Alexander von Humboldt National Park
The park owes its name to the eminent German naturalist, known as the second discoverer of Cuba due the numerous and important studies which he made of the country.
The Alexander von Humboldt National Park has historically been an area of land little used by man, with only one archaeological site from the pre-Columbian period being known; this is located in the coastal zone of Aguas Verdes.
During the eighteenth and nineteenth centuries some peripheral places were used as refuges or camps by maroons.
It was not until the beginning and middle of the twentieth century that the land was used for the cultivation of coconut palms and cacao. In the zone of La Melba mining of chromium and for the mineral industry in general was developed.
The park began to be laid out in the 1960s, with the declaration of the Jaguani and Cupeyal del Norte nature reserves. This continued into the 80s with the proposal of the Ojito del Agua Refuge, associated with the last sighting of the Royal Woodpecker, a last remnant of this species which was already extinct in its other habitats in the United States and Mexico.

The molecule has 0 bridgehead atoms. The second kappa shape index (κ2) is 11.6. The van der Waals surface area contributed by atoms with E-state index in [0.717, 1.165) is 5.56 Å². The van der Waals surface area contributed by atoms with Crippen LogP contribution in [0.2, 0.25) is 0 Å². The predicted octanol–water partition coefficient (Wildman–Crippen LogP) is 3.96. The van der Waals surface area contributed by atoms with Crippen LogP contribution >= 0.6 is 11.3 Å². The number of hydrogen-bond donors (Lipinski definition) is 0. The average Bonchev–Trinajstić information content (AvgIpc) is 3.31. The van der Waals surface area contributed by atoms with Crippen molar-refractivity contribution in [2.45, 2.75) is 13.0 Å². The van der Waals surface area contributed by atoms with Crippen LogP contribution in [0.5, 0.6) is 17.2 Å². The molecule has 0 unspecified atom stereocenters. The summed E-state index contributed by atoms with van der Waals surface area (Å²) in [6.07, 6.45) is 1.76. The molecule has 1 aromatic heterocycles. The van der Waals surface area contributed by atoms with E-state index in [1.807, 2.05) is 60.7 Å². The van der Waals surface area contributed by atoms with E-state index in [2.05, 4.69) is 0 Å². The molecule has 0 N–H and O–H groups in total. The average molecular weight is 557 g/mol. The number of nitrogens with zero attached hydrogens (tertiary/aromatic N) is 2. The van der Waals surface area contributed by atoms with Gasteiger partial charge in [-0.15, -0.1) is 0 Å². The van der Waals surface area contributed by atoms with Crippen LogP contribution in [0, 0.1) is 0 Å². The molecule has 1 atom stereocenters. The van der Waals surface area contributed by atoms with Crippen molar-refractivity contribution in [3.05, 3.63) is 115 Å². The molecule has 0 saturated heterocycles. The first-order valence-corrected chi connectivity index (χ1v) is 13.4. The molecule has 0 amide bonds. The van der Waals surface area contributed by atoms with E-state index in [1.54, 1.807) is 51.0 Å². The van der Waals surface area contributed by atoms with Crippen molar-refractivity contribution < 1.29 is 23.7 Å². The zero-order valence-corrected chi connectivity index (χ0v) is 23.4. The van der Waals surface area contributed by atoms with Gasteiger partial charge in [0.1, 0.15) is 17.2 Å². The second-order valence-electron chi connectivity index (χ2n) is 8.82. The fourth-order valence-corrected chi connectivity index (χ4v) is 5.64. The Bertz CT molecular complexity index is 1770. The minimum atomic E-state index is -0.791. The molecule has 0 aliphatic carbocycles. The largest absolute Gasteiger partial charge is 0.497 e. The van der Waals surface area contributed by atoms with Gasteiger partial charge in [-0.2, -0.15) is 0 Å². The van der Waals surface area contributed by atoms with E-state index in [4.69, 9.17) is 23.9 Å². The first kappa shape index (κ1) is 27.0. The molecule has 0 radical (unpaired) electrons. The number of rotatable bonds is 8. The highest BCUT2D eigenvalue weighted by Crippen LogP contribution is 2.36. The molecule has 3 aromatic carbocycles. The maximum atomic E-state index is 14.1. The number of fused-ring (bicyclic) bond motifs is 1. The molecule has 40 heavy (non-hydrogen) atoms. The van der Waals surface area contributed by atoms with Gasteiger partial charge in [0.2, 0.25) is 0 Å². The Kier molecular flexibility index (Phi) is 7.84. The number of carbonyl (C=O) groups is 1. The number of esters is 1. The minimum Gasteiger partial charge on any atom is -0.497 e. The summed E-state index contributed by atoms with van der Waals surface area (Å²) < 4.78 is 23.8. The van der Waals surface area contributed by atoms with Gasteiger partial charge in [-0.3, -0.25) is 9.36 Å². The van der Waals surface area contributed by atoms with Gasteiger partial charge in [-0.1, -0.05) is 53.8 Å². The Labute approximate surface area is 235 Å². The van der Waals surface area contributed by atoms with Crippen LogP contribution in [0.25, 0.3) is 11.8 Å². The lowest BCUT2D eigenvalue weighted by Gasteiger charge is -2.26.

In this unique ecosystem there are unique flora and fauna which have the highest indexes of endemicity in the archipelago.
In 1996 these protected areas were united to found the Alexander von Humboldt National Park, the most important biosphere reserve in the Caribbean basin, which with Cuchillas de Toa, in 2001 was declared a UNESCO World Natural Heritage Site.